This article investigates the role of cost-benefit analysis during an antiregulatory period. The period since 2016 has seen several new developments, including the first vigorous use by Congress of its power to overturn recently issued regulations and the creation of novel deregulatory mechanisms layered on top of cost-benefit analysis. This period also contains important examples of sharply reversed CBAs, in which regulations that were said to have large net benefits under Obama are instead said to have net costs under Trump. The Trump Administration’s regulatory review initiatives focus heavily on costs, with limited attention to benefits. Case studies of three high-profile regulations show that the economic analysis of one is seriously defective, another admits to having severe limitations, and a third systematically reduces the scale of benefits. Some of these characteristics may be analytically defensible, others seemingly are not. It is even harder to connect Congress’s recent uses of the Congressional Review Act to either a concern about net benefits or even a desire to reduce the economic burdens of regulation. Thus, cost-benefit analysis seems overall a marginal part of current regulatory policymaking.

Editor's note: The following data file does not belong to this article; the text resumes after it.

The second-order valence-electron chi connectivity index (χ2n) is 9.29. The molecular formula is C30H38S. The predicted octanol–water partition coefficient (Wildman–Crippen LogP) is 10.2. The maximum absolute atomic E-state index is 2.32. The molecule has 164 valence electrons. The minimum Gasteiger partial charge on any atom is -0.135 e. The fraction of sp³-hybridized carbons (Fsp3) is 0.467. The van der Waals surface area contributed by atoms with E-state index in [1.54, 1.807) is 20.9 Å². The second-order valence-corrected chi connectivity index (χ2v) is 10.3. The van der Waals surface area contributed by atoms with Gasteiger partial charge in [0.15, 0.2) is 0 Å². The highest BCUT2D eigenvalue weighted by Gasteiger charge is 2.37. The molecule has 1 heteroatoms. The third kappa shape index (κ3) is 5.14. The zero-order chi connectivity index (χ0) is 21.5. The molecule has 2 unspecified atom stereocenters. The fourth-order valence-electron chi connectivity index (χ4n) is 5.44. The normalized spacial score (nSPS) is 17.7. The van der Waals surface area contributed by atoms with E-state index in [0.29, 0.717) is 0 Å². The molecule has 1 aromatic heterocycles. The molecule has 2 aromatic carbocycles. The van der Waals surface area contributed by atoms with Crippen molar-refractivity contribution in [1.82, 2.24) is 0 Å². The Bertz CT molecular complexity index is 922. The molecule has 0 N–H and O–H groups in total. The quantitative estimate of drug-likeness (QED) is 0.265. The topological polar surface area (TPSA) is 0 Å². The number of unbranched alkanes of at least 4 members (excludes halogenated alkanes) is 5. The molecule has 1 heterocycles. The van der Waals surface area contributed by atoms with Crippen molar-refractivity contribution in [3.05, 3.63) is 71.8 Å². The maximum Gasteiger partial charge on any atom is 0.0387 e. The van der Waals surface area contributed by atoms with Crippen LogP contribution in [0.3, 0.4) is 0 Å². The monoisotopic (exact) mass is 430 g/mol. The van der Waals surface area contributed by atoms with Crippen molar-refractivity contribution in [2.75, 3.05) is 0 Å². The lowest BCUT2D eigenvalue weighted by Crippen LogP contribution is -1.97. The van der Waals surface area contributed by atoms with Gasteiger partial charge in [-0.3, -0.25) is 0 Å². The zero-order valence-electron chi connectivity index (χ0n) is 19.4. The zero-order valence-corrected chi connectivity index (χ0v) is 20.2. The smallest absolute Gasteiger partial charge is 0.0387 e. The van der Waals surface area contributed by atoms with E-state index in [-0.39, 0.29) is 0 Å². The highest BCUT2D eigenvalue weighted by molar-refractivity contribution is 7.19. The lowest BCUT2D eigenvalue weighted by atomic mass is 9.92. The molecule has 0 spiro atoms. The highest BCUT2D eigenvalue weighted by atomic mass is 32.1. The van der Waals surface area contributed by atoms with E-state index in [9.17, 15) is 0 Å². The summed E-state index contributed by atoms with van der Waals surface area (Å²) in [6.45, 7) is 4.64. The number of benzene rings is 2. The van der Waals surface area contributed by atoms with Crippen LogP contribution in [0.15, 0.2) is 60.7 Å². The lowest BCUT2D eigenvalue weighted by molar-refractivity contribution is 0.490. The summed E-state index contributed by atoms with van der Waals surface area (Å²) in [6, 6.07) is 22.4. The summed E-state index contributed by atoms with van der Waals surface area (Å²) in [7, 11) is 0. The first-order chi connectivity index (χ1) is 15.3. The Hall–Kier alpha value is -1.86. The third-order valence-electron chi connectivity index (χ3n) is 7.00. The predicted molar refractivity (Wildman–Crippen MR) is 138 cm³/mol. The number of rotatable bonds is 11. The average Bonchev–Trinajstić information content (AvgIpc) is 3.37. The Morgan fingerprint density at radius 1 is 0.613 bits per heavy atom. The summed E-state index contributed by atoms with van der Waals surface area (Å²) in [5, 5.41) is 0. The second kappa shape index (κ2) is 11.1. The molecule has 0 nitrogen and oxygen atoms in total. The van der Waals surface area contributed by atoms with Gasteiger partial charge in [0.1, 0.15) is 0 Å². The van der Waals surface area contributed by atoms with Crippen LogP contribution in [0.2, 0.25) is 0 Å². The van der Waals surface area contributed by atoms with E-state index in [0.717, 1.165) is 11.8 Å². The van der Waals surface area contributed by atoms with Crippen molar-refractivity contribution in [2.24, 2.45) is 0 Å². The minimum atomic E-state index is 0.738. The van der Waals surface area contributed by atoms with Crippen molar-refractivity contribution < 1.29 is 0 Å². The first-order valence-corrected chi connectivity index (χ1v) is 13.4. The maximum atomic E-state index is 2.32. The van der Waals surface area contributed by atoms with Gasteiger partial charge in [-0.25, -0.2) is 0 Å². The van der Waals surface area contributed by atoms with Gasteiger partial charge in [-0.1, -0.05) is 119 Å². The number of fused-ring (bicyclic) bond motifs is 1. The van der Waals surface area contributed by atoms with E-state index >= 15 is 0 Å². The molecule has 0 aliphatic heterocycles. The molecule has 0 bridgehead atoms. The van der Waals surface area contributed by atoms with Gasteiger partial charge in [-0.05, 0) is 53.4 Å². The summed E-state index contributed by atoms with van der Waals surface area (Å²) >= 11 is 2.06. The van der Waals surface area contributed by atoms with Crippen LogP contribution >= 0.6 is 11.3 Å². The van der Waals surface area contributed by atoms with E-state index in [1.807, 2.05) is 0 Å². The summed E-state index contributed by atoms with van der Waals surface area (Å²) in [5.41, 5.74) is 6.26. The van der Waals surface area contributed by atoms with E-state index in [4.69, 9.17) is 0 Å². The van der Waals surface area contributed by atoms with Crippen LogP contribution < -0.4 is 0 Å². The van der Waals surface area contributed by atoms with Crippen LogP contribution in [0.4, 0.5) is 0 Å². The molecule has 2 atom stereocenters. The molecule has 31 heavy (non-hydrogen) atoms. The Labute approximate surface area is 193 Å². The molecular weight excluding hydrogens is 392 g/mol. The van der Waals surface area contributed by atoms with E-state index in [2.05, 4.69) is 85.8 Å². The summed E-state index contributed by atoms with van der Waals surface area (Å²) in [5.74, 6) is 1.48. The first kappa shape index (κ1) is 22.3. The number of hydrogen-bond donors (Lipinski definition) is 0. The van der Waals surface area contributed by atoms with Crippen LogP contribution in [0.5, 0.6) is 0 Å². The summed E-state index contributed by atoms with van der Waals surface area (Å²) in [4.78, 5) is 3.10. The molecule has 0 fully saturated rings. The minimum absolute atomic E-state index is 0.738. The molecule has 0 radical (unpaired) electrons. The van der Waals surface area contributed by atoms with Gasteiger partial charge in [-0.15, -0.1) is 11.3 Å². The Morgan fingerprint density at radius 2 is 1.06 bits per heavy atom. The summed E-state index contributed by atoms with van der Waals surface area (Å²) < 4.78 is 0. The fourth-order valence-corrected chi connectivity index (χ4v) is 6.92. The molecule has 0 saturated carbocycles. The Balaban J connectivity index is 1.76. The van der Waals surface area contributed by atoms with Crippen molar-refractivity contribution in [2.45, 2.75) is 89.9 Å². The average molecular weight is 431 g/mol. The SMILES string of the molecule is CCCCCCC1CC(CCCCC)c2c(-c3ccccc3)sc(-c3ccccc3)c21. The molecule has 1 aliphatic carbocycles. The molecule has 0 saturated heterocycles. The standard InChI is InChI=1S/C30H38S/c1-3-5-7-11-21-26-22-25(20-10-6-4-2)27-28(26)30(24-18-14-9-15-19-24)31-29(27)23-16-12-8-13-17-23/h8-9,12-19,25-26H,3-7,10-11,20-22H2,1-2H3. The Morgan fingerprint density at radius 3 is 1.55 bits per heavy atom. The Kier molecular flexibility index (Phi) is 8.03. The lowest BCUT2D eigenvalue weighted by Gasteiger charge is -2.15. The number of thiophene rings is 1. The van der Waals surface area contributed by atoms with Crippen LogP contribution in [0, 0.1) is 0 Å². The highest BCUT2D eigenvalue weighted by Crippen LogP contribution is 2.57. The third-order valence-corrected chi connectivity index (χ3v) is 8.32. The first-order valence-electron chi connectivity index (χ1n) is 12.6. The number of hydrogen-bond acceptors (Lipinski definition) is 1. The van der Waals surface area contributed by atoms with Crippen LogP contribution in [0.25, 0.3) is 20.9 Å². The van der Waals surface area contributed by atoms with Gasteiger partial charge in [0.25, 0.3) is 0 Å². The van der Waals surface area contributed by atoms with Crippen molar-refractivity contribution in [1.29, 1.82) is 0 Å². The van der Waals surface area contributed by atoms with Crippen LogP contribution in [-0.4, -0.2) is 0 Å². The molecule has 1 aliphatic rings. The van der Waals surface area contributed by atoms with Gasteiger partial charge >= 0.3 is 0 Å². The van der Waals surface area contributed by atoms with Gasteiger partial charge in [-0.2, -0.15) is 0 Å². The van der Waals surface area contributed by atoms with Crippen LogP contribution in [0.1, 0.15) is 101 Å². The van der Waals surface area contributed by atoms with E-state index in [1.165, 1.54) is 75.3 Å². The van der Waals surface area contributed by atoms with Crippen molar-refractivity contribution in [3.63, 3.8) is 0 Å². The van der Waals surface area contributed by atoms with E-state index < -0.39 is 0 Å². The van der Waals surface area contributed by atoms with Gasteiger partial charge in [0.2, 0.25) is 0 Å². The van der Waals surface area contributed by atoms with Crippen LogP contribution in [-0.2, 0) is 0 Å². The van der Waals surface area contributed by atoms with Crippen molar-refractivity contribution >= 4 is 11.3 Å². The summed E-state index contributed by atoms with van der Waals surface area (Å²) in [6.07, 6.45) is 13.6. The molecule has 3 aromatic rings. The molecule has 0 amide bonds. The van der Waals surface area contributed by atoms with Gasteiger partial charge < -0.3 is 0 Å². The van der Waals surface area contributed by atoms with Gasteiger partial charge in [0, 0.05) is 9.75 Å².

Daniel A. Farber,
Regulatory Review in Anti-Regulatory Times,
Chi.-Kent L. Rev.
Available at: https://scholarship.kentlaw.iit.edu/cklawreview/vol94/iss2/7